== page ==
Of course politicians are to used to it, and why wouldn’t they? I understand the lure of it. I suppose I was a bit cross. ‘You didn’t invite me. I’m going to slag everyone off now’!
What about the Jeremy Corbyn phenomenon, and all the love that is flowing his way?
I wouldn’t ever get into bed with Jeremy Corbyn. Even figuratively.
Is the band the same as before?
It’s nearly the same, except we have a new bass player. Our old bass player lives very far away, while the rest of us all live in Brighton, so that made it easy to do rehearsals, and fit them around our busy lives. Me, Jon Stewart and Andy Maclure (Wener’s life partner) live in Brighton. We have Kieron Pepper on bass, who used to be in The Prodigy.
What can we expect? All the hits?
We’re taking a different rout; progressive rock, arty songs, five minute songs…. No, we’re doing all our hit songs!
Are you writing any new material?
We are writing some new stuff, so who knows.
Have you written any music these last 20 years?
Yes. But, I started writing and I enjoyed that so much. The idea of having total autonomy over something. You go away with your laptop and you write a book. It’s yours to mess around with for a year or so. I loved that after the pressures of being in a band, and everything is collaborative, and every tiny thing that you do has to be cleared through everyone else. I’m a bit of a control freak is what I am saying!
I still write a lot of melodies. I like messing around with that stuff. My guitaring is slightly shonky. Hence the rehearsals.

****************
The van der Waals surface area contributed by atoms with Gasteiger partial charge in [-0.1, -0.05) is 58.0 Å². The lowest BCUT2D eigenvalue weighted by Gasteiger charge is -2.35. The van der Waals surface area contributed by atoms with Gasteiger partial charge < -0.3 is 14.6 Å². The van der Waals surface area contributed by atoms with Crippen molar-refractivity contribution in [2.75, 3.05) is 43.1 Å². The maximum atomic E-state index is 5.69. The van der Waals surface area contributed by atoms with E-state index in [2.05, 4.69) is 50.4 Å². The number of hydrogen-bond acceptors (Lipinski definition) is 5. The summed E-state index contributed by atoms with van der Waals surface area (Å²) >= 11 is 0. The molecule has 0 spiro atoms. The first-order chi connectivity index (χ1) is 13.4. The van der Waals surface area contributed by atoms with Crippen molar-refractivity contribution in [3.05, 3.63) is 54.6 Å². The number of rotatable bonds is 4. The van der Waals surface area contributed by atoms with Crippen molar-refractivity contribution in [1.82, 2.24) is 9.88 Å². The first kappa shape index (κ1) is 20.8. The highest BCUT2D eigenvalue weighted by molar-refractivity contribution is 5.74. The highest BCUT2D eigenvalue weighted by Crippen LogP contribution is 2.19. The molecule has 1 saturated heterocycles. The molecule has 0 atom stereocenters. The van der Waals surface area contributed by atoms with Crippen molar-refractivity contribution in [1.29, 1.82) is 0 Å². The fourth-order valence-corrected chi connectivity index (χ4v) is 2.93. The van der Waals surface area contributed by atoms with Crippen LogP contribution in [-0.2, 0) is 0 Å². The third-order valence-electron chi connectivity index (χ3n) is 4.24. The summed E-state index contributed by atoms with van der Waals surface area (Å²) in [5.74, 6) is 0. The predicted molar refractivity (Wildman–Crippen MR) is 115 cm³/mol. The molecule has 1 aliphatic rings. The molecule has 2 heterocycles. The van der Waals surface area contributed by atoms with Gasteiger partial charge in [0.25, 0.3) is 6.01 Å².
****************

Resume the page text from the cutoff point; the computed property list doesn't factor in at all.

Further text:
Have you been on stage at all these last 20 years?
I have played with some friends, a little covers band, called Huge Advance, which was with my literary agent and a journalist, and Andy. We’d play anything from White Stripes to The Beatles, to Kylie. We only did two of those. That was it in 20 years.
How did it feel going back into a rehearsal studio?
It felt strangely alien at first, but it came to me quite quickly. We’d played those songs hundreds of times, and gradually your muscle memory, and the synapses start clicking.
I remember seeing you once at the old Concorde (where Harvester is now, across the road from the Pier). Remember that place?
It was an odd shaped stage, wasn’t it? Was there a chip shop above it or am I imagining that?
No. But, coachloads of day trippers would descend upon the Concorde during the day when it functioned as a fish and chip style restaurant.
I knew there was a chip kind of vibe going on there!
What else is in the Sleeper pipeline?
We are doing the Star Shaped Festival (from their Britpop Star Shaped Club nights) in various places, four Saturdays over the summer. Other bands playing are Space, Dodgy, Bluetones, My Life Story, Salad. And we’re doing our own show at Shepherd’s Bush Empire, 2nd December.
How long have you been in Brighton?
About ten years. I fancied being by the seaside. Andy got a job down here, and I was pregnant with my second kid, and Brighton seemed like a nice place to bring up kids. And, it is!